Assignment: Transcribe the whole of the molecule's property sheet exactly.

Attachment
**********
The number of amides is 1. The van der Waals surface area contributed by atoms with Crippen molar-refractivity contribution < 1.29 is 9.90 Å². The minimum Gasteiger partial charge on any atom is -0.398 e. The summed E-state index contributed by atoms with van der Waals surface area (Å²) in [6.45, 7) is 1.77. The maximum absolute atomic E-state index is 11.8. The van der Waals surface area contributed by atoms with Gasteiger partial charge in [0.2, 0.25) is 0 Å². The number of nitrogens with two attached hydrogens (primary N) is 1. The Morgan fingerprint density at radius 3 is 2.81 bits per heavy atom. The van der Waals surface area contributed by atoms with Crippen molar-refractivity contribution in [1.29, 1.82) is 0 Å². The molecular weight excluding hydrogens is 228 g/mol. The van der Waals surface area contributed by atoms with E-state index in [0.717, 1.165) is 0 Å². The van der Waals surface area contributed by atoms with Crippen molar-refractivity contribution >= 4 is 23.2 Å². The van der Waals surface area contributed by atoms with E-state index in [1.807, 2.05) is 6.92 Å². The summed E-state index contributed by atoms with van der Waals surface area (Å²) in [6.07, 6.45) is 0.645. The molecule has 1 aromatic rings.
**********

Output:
The number of amides is 1. The van der Waals surface area contributed by atoms with Crippen molar-refractivity contribution < 1.29 is 9.90 Å². The minimum Gasteiger partial charge on any atom is -0.398 e. The summed E-state index contributed by atoms with van der Waals surface area (Å²) in [6.45, 7) is 1.77. The maximum absolute atomic E-state index is 11.8. The van der Waals surface area contributed by atoms with Gasteiger partial charge in [0.2, 0.25) is 0 Å². The number of nitrogens with two attached hydrogens (primary N) is 1. The Morgan fingerprint density at radius 3 is 2.81 bits per heavy atom. The van der Waals surface area contributed by atoms with Crippen molar-refractivity contribution in [1.29, 1.82) is 0 Å². The molecular weight excluding hydrogens is 228 g/mol. The van der Waals surface area contributed by atoms with E-state index in [0.717, 1.165) is 0 Å². The van der Waals surface area contributed by atoms with Crippen molar-refractivity contribution >= 4 is 23.2 Å². The van der Waals surface area contributed by atoms with E-state index in [1.807, 2.05) is 6.92 Å². The summed E-state index contributed by atoms with van der Waals surface area (Å²) in [6.07, 6.45) is 0.645. The molecule has 1 aromatic rings.